As we moved forward over the past year, The Mayor’s Office of Arts & Culture focused on investing in Boston’s cultural reopening. We wanted to usher in joy and renewal while also making space to grieve and recover. Here are some of the ways we created opportunities for revival and growth through the arts:2021 TRANSFORMATIVE PUBLIC ART PROGRAM
The third year of the City of Boston’s Transformative Public Art Program allowed us to commission public art projects in a variety of disciplines that promoted joy, healing, and unity. The program included funding for murals, cultural events, and new media projects, among others.
In the first phase of this program, we supported 27 short-term projects and activations through grants totaling $323,950. In the second phase of the program, we allocated more than $1 million to fund new murals at 10 sites across nine neighborhoods. Liza Quiñonez, a creative entrepreneur and founder of Street Theory, has consulted our public art team for this phase of the program. Artists have worked with departments and initiatives such as the Boston Housing Authority, the Office of Recovery Services, and Youth Lead the Change to bring joy and inspiration to communities. Some highlights are the recently installed Rita’s Spotlight by Rixy in Allston and the Engagement Center mural series by Mz. Icar and Alex Cook in Newmarket Square. We’re looking forward to seeing more of these murals installed this summer!BOSTON AIR
In FY22, we announced the six artists selected for the fifth cohort of Boston Artists-in-Residence (Boston AIR). In the Boston AIR program, artists collaborate with City departments to come up with creative solutions for improving city services. These departments include Parks and Recreation, the Boston Planning and Development Agency, the Environment Department, and the Boston Transportation Department.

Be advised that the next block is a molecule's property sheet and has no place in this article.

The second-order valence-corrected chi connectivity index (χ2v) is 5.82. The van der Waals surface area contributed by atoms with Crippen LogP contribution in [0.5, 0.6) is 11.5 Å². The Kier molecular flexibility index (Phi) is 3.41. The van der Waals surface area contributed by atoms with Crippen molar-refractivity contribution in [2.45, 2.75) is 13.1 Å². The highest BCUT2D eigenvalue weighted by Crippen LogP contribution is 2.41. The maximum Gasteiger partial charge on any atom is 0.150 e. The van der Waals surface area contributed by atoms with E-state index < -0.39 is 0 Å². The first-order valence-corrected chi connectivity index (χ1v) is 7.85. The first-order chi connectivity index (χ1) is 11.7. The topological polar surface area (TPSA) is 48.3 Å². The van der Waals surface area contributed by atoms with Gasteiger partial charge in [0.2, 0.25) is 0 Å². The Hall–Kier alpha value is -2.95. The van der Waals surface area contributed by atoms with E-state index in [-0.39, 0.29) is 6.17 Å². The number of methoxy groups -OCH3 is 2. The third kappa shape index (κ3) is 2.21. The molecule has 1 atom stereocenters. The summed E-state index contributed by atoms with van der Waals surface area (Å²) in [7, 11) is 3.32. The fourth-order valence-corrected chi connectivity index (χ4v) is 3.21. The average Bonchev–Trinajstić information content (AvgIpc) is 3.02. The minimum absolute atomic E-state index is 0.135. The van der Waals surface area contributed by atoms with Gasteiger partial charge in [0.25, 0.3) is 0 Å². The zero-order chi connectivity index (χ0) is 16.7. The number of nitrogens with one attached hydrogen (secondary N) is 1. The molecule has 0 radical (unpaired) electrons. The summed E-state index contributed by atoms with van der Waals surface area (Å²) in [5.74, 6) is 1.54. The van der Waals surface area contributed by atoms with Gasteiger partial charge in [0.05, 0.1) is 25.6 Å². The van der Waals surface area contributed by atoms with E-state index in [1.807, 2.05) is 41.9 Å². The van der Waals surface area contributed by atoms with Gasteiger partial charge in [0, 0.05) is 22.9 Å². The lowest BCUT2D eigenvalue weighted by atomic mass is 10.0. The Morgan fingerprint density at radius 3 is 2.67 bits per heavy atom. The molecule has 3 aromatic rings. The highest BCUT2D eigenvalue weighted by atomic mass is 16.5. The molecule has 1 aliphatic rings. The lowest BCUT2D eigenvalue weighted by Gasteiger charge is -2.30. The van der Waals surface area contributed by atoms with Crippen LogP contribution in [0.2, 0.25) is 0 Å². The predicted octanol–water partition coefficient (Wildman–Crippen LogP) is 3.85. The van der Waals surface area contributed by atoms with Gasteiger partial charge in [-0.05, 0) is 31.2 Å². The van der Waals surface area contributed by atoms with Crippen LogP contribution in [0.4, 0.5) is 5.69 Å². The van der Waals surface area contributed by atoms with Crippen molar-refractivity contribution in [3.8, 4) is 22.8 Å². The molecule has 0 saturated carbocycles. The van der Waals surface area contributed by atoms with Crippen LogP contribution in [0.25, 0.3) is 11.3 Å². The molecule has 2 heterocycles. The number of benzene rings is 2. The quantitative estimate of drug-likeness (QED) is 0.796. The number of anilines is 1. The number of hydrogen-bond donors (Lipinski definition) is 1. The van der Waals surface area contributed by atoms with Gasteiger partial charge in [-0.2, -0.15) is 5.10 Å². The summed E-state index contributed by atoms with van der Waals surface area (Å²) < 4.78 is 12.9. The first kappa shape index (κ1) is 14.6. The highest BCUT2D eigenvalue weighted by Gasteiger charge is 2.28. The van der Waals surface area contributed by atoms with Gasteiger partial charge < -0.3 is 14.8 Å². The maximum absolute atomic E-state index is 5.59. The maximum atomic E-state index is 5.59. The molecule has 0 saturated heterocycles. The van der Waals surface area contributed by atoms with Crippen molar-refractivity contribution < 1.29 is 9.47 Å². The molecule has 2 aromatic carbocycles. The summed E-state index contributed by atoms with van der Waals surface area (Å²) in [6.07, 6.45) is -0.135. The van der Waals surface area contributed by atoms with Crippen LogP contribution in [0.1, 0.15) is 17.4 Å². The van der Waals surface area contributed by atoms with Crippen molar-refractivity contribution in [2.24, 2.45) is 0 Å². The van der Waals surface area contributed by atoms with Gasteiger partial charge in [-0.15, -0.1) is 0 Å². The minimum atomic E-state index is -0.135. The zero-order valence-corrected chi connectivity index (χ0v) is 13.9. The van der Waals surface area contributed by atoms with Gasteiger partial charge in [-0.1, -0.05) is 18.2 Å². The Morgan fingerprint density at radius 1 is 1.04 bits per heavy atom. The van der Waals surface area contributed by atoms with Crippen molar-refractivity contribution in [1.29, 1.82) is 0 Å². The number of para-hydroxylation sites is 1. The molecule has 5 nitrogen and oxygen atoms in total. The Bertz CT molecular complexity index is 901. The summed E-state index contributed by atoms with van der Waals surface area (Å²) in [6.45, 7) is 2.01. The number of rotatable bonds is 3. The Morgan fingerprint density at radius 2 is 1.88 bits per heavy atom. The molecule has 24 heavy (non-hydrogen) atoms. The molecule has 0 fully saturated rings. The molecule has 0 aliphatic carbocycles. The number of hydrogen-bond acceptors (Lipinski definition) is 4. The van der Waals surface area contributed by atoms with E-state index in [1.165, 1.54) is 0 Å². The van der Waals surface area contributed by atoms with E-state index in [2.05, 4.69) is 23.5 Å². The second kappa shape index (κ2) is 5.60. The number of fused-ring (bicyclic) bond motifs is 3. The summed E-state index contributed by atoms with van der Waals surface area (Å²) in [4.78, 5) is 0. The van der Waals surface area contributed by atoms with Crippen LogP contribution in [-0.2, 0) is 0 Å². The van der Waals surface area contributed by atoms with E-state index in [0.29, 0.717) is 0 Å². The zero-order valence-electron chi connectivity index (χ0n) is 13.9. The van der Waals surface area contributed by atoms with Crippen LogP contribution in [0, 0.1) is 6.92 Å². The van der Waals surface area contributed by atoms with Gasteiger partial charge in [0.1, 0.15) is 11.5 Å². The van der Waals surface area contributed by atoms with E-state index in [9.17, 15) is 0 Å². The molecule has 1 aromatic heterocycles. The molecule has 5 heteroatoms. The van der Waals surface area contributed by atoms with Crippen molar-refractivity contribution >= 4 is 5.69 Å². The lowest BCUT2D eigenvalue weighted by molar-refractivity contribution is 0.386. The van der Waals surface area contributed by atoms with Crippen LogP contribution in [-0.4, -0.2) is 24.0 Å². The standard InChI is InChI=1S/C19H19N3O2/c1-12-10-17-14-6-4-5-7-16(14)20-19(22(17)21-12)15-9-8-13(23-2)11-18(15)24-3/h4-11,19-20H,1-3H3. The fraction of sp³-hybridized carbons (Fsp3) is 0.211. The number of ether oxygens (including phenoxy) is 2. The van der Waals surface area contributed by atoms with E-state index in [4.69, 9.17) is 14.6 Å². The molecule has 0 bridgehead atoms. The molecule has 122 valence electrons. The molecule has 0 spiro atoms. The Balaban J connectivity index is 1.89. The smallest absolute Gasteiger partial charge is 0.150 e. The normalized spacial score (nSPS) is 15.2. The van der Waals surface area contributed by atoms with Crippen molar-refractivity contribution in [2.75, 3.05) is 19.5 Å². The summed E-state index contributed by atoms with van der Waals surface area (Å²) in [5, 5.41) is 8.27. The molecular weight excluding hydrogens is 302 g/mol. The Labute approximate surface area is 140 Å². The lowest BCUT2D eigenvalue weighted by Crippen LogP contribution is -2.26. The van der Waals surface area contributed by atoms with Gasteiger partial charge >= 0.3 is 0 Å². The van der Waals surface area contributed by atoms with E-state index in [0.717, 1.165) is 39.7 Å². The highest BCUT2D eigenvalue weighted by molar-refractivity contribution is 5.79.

Each AIR receives a $37,000 artist stipend as well as up to $10,000 for project materials. The City also awarded $30,000 in funding this past year to five AIRs from earlier cohorts who continued projects beyond their residency.
The artists and City partners are currently working together to co-design proposals for the residency program.BOSTON CULTURAL COUNCIL AND REOPEN CREATIVE BOSTON FUNDING
The City of Boston and Boston Cultural Council (BCC) supported 192 arts and cultural organizations this year with a record-breaking $3.4 million in grants for general operating support and COVID-19 relief. Of this funding, $2.78 million came from Reopen Creative Boston, a one-time funding initiative allocated through the American Rescue Plan Act (ARPA). Reopen Creative Boston supports the recovery of arts and culture organizations from the economic impact of COVID-19. A range of organizations benefited from this support — from small dance groups, to organizations that focus on engaging communities through film, to some of Boston’s most beloved cultural institutions. For the first time, the BCC changed the funding structure to ensure that organizations with the lowest budgets received the highest grant amounts. This funding strategy aimed to better support small to medium-sized organizations.BOSTON OPPORTUNITY FUND